Build the Business of Your Dreams

Welcome to the Cranking Widgets Blog. We exist to help you get more done by showing you ways to be more effective and let go of the stuff that doesn't make you awesome. Be sure to subscribe to our feed and follow us on Twitter here.

How to Make Stikkit into Your Personal GTD Powerhouse


(If you’re interested in Stikkit, you might also enjoy this handy little program I wrote to import your Gmail contacts into Stikkit, or maybe adding Stikkits directly from your desktop with WinStikker!)

As most of my regular readers probably already know, I’m terribly impressed with Stikkit. Sure, it’s a little rough around the edges, but my goodness is it ever slick. In a previous post, I described how bummed I was that Stikkit wasn’t designed around GTD (selfish, selfish me). There has been a somewhat-active discussion around Stikkit + GTD in the Stikkit Forums, but it doesn’t appear that they ever arrived at a solution. Any proposed solution involved a fundamental change to the software instead of a more creative approach.

Well, dear readers, I’m happy to say that I think I’ve figured out a pretty keen way to use Stikkit as a functional, usable GTD system. It’s not bullet-proof by any means (and, truth be told, I haven’t actually implemented it myself), rather it’s the product of my limited knowledge of Stikkit’s capabilities married with a few hours of brainstorming and diagramming. And please also know going in that, because Stikkit wasn’t designed to be a GTD system, there are a few rather hackish workarounds contained in the following guide. Perhaps some of these things will be added as features to Stikkit somewhere down the road, but this should do for now. Read on, if you dare…

Obviously, the greatest challenge facing a GTDer looking to utilize Stikkit as their trusted system is the lack of hierarchical structure. In other words, Stikkits are not stored in any sort of discernible pattern and are only accessible via Stikkit lists, links from other Stikkits and any tags that are applied to them (or search). It’s the tagging functionality that will be doing the bulk of the work here, along with heavy use of the ‘aka’ capabilities of Stikkit (more on this later). I’ll be presenting this implementation in a somewhat step-by-step configuration – Projects, Tasks/Actions, Calendar and Tickler and Reference – and concluding with a short bit on using Stikkit for ubiquitous capture. But before we get to that, a word of warning:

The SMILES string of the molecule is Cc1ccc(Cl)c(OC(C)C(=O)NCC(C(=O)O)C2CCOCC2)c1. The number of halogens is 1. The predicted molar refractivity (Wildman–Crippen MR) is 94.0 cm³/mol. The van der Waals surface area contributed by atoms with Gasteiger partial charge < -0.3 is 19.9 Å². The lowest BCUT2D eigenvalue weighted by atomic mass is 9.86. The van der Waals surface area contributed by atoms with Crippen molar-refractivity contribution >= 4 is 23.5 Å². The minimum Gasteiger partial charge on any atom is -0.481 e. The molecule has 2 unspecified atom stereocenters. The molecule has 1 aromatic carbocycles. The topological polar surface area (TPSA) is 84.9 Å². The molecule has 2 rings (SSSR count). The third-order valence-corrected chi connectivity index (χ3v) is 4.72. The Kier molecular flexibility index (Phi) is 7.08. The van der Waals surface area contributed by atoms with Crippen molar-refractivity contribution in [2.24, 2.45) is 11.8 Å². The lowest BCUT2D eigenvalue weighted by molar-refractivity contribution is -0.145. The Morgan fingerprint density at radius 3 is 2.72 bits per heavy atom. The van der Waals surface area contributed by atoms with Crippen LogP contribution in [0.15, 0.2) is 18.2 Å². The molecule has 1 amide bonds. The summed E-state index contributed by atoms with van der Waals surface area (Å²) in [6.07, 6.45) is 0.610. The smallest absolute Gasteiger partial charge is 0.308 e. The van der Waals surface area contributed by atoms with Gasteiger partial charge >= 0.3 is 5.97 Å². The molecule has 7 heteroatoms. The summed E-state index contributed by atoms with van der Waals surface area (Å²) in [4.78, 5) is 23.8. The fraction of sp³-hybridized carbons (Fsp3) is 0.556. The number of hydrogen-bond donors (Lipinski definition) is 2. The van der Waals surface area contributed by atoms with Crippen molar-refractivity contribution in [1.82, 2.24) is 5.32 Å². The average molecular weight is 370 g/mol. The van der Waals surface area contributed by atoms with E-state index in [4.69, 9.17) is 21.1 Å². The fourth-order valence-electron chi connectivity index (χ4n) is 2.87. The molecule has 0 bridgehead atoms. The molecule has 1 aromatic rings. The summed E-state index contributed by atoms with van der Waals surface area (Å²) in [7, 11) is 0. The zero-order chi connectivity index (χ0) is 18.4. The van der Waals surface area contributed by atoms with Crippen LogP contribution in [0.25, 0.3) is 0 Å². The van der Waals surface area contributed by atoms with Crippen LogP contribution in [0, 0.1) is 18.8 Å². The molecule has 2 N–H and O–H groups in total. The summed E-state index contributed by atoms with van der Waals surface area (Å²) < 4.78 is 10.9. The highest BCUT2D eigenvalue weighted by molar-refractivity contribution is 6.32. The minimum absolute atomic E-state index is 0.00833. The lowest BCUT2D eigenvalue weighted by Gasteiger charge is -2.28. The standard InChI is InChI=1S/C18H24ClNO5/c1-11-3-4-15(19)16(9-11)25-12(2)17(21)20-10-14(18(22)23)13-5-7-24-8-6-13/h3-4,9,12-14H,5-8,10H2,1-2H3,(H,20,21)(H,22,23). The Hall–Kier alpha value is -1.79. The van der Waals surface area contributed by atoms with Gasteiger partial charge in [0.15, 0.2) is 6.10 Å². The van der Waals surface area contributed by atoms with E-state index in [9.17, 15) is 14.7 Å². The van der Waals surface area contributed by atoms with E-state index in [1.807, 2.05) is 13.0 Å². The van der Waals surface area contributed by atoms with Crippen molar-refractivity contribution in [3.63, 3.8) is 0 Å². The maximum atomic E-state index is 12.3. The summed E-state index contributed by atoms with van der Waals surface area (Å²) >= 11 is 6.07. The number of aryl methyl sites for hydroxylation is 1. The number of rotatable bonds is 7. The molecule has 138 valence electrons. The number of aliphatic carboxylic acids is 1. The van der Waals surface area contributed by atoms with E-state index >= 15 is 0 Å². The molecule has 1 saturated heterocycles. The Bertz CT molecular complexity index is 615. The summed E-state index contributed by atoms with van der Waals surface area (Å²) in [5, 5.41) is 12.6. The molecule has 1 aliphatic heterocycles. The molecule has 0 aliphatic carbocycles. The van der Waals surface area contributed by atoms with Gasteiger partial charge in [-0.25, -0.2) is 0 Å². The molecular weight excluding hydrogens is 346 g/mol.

To do this properly, you are going to be creating and managing a very large (bordering on obscene) amount of Stikkits.

Now then, let’s get to work…


  • Each project will have it’s own Stikkit and will be the nerve center, so to speak, for the entire project. It should be tagged as ‘project’ (so that all projects can easily be viewed in the ‘Tags’ view of the Stikkit site), along with any other relevant tags you wish to assign it. Also, it is advised to create a meaningful (and easy to remember) ‘aka’ for each project Stikkit so it’s easy to link back to the main project Stikkit from any ‘child’ Stikkits.

Tasks/Next Actions

  • As a quick glimpse at Stikkit’s help window will tell you, prepending text in a Stikkit with ‘-’ will mark it as an un-finished to-do. This also applies to the first line of text in a Stikkit (which becomes the Stikkit’s title). So, for each Task you have, it gets it’s own Stikkit and should be titled “-Walk the Dog”, etc. This way, all you need to do is click the ‘To-Do’ icon at the top of Stikkit to see a list of your next actions.

    Now, I know what you’re thinking – “but what about contexts, good sir!” – don’t worry, just simply tag it with the correct context (‘@’ is the same as ‘tag as’, so ‘@home’ will work, etc.). And because you’ve already defined this as a to-do (task), it’ll have a lovely little bubble next to it waiting to be filled in once you’ve completed the action. The default behavior of the To-do list is to show all to-dos, but all you need to do in order to see them for a particular tag/context is enter that context under ‘tagged as’ on the right hand side of the To-do list.

    This next bit is where I imagine most folks will start to have a problem. Because there’s no way to open a Stikkit and see what other Stikkits link to it (at least, not that I’m aware of at the time of this writing), you’re going to have to make sure that one of two things happens:

    1. Your Project Stikkit has links to all of it’s relevant child Stikkits